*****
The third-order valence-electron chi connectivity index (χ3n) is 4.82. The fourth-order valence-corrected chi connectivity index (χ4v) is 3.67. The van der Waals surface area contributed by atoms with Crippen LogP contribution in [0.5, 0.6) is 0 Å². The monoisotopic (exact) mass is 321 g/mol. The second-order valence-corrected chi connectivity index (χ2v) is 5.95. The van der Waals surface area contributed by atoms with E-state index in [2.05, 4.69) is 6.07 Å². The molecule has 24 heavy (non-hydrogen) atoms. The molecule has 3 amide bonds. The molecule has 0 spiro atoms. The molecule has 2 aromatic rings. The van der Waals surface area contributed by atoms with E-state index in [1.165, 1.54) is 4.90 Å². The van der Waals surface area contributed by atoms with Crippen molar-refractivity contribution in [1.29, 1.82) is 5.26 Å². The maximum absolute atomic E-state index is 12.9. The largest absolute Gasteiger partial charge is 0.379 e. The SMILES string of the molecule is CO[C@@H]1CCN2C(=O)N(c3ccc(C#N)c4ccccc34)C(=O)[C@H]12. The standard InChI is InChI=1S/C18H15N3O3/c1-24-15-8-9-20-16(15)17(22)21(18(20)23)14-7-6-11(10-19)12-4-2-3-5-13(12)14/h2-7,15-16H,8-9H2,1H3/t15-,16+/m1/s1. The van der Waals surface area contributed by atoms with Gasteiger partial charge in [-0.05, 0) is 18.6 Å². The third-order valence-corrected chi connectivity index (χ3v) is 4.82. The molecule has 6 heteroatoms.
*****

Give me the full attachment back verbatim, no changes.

The third-order valence-electron chi connectivity index (χ3n) is 4.82. The fourth-order valence-corrected chi connectivity index (χ4v) is 3.67. The van der Waals surface area contributed by atoms with Crippen LogP contribution in [0.5, 0.6) is 0 Å². The monoisotopic (exact) mass is 321 g/mol. The second-order valence-corrected chi connectivity index (χ2v) is 5.95. The van der Waals surface area contributed by atoms with E-state index in [2.05, 4.69) is 6.07 Å². The molecule has 24 heavy (non-hydrogen) atoms. The molecule has 3 amide bonds. The molecule has 0 spiro atoms. The molecule has 2 aromatic rings. The van der Waals surface area contributed by atoms with E-state index in [1.165, 1.54) is 4.90 Å². The van der Waals surface area contributed by atoms with Crippen molar-refractivity contribution in [1.29, 1.82) is 5.26 Å². The maximum absolute atomic E-state index is 12.9. The largest absolute Gasteiger partial charge is 0.379 e. The SMILES string of the molecule is CO[C@@H]1CCN2C(=O)N(c3ccc(C#N)c4ccccc34)C(=O)[C@H]12. The standard InChI is InChI=1S/C18H15N3O3/c1-24-15-8-9-20-16(15)17(22)21(18(20)23)14-7-6-11(10-19)12-4-2-3-5-13(12)14/h2-7,15-16H,8-9H2,1H3/t15-,16+/m1/s1. The van der Waals surface area contributed by atoms with Gasteiger partial charge in [-0.05, 0) is 18.6 Å². The third-order valence-corrected chi connectivity index (χ3v) is 4.82. The molecule has 6 heteroatoms.